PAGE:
H&C Recommends: Exhibitions for the festive period
Words Vilma Paasivaara
Hole & Corner gathers together our favourite not-to-miss shows to enjoy over the holiday season: add a little culture to your New Year’s resolutions by adding a few of these to the list…
Marit Tingleff at the New Art Centre
Until 11 February 2018
Salisbury’s New Art Centre brings Norwegian contemporary ceramic artist Marit Tingleff’s large-scale sculptural pieces to the UK for her first solo show on these shores. Tingleff’s work is based on taking ordinary daily objects, such as chargers or trays, and interpreting them on a blown-up scale which cancels their functionality. The sculptures are decorated in landscape-inspired painterly motifs, adding to the juxtaposition of the ordinary with the artistic. The sheer scale of Tingleff’s pieces also removes them from traditional ways of making – using her feet, ladders and industrial-sized kilns to create her monumental platters.
Sounds Like Christmas at the V&A
Until 6 January 2018
If you want to continue to bask in the warmth of the holiday spirit then Sounds Like Christmas at the V&A is a good place to start. This sound-based programme brings an array of audio installations, performances and events into the museum’s galleries. Be sure to catch Gold Firs’ sound pieces in the South Asia gallery, Norfolk House Music Room and Tapestries gallery (which respectively host the works Resonance, Reconstruct and Threads – each created by mixing new commissions, sampled recordings and historic V&A recordings). There is also the Singing Christmas Tree, designed by renowned set designer Es Devlin, which transforms festive words added by visitors into an audio-visual Christmas carol illuminating the tree.
Les Mains Sans Sommeil at Palais de Tokyo
Until 7 January 2018
This show brings together work produced by Bianca Argimon, Jennifer Vinegar Avery, Clarissa Baumann, Lucia Bru, Io Burgard, Anastasia Douka, Célia Gondol, DH McNabb, and Lucie Picandet during their Fondation d’entreprise Hermès residency. Since 2010, the Fondation has invited visual artists to challenge their approach to art at the Hermès workshops, mentored by established artists. Over three months the artists in residence work with fine materials, such as crystal, silk and special leathers, to create unique pieces. This year the exhibition is curated by Gaël Charbau, who focused the theme around the creative movement, both deliberate and unintentional, of artists’ and artisans’ hands.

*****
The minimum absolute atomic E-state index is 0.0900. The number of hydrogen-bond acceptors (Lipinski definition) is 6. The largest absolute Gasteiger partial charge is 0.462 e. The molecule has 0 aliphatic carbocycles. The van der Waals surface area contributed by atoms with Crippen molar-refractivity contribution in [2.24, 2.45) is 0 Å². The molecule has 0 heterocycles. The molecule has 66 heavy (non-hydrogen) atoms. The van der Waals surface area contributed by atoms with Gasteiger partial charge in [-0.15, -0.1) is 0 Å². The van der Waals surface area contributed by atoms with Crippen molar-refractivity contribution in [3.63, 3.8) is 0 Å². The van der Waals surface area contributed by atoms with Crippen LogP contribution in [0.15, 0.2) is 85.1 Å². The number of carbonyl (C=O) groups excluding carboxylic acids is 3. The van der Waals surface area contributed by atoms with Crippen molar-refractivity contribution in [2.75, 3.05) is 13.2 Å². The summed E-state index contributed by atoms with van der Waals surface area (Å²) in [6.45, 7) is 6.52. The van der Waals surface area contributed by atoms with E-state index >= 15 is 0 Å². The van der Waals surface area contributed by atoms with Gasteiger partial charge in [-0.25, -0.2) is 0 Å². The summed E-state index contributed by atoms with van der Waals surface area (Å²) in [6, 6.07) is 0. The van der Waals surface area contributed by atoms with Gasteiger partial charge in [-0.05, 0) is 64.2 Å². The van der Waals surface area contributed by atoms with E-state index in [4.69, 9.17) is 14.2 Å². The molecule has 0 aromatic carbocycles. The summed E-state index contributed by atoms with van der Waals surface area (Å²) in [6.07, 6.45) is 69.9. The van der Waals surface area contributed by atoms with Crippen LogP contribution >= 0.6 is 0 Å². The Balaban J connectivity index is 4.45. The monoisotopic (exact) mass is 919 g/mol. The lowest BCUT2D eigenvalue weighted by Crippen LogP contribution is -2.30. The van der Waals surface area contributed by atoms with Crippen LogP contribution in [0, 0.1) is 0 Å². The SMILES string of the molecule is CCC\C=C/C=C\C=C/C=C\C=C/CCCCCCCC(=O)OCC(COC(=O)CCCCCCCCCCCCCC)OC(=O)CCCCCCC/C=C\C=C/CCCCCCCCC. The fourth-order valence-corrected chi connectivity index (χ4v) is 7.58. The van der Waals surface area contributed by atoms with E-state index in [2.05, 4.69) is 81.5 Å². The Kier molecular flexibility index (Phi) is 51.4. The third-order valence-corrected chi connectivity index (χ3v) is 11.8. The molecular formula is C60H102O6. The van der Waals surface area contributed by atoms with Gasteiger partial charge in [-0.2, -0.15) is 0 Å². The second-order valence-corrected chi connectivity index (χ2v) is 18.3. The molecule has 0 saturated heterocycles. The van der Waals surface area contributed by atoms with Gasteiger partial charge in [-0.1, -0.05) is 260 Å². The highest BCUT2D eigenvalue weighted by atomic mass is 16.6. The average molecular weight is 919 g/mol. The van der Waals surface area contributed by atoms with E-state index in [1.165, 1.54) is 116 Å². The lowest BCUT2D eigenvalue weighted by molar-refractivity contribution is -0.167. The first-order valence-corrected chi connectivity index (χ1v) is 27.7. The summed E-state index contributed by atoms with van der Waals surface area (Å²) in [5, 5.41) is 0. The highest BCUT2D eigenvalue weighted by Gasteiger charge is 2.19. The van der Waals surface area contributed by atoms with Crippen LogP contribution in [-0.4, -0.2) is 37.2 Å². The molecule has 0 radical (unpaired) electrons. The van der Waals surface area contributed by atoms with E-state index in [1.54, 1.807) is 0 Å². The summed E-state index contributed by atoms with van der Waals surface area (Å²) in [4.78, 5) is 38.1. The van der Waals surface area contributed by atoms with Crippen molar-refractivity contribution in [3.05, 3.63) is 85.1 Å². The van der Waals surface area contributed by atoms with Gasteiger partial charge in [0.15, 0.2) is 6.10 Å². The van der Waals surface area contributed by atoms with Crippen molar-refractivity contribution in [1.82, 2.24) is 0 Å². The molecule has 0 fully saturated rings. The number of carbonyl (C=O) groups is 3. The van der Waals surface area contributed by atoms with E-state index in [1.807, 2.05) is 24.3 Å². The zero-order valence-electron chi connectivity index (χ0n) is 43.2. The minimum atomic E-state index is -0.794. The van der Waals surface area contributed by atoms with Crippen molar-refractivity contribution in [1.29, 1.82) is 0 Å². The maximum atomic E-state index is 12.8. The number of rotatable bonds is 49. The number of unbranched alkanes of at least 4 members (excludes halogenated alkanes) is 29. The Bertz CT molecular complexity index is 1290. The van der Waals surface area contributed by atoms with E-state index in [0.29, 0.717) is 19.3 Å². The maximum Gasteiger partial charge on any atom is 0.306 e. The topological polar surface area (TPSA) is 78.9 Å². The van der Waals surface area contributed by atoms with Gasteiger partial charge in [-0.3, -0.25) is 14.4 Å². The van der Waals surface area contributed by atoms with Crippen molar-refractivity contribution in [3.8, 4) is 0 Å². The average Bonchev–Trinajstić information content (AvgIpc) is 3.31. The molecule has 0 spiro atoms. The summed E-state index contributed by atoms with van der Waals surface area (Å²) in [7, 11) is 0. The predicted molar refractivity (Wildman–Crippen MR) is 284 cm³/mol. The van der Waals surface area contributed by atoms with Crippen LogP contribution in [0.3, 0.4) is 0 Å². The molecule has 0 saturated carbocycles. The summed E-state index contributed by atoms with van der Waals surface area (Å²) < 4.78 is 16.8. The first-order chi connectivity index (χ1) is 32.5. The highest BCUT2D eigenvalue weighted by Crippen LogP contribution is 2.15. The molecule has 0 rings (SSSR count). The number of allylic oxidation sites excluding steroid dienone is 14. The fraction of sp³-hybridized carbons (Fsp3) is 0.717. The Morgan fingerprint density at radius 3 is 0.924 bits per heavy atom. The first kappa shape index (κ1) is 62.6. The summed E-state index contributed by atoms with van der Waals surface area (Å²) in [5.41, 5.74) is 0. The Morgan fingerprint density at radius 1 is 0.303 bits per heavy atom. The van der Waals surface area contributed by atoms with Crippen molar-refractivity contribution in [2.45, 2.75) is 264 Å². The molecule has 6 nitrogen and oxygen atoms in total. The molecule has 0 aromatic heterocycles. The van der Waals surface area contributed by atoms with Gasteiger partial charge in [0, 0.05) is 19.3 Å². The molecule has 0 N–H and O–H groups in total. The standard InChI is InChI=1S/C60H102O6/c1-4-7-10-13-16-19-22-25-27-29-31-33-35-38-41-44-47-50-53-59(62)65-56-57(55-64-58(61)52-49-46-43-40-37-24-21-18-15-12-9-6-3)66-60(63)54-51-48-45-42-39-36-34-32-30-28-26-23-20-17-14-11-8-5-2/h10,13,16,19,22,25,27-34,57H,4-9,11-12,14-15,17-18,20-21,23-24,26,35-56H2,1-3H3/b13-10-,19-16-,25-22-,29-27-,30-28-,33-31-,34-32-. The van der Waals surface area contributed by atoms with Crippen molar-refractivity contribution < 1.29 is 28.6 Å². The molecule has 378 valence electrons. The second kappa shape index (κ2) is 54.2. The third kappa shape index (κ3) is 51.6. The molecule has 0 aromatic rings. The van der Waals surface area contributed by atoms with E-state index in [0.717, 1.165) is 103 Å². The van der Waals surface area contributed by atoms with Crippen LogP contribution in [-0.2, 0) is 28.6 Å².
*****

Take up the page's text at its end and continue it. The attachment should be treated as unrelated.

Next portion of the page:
New Truth to Materials: Wood at Ditchling Museum of Art + Craft
On until 1 January 2018
A first in a continuing series of exploratory exhibitions into our emotional responses to different materials, New Truth to Materials: Wood looks into this versatile and traditional medium. Through the work of both contemporary and traditional artists, makers and designers, the exhibition seeks to understand how our collective connection to the primary material of wood has been used, reinforced or manipulated by the people who use it.
Citazioni Pratiche: Fornasetti a Palazzo Altemps at Palazzo Altemps
On until 6 May 2018
If you happen to be in Rome this holiday period, don’t miss this exhibition of Fornasetti’s work, currently showing at the Palazzo Altemps (part of the Museo Nazionale Romano). There are over 800 pieces designed by Fornasetti on display in the museum’s magnificent neoclassical spaces, combining the ancient, the modern and the contemporary – making for a uniquely interesting interplay between the work and its surroundings. The show boasts drawings, furniture and accessories which retrace the Milanese design studio’s output from the 1930s right up to the present day. Citazioni Pratiche (Practical Quotes) has been designed as a contemplative experience, where no right path through the rooms and galleries exist – leaving the individual free to devise their own itinerary though ‘a multiverse that does not explain but rather bewilders and nudges them to form their own insights’.
Arp: The Poetry of Forms at the Turner Contemporary
On until 14 January 2018
This survey of the Strasbourg-born artist Jean Arp’s work is the first of its kind in the UK since his passing in 1962. Arp was a multilingual, multicultural and multi-talented artist who worked in both words and physical forms – his work often combining text with sculpture in playful and creative interplays. Arp was one of the founding forces behind Dadaism and was an influential part of the international art scene. The exhibition at the Turner Contemporary has been praised as particularly thought-provoking as it advocates the unified, borderless worldview of Arp in the time of Brexit.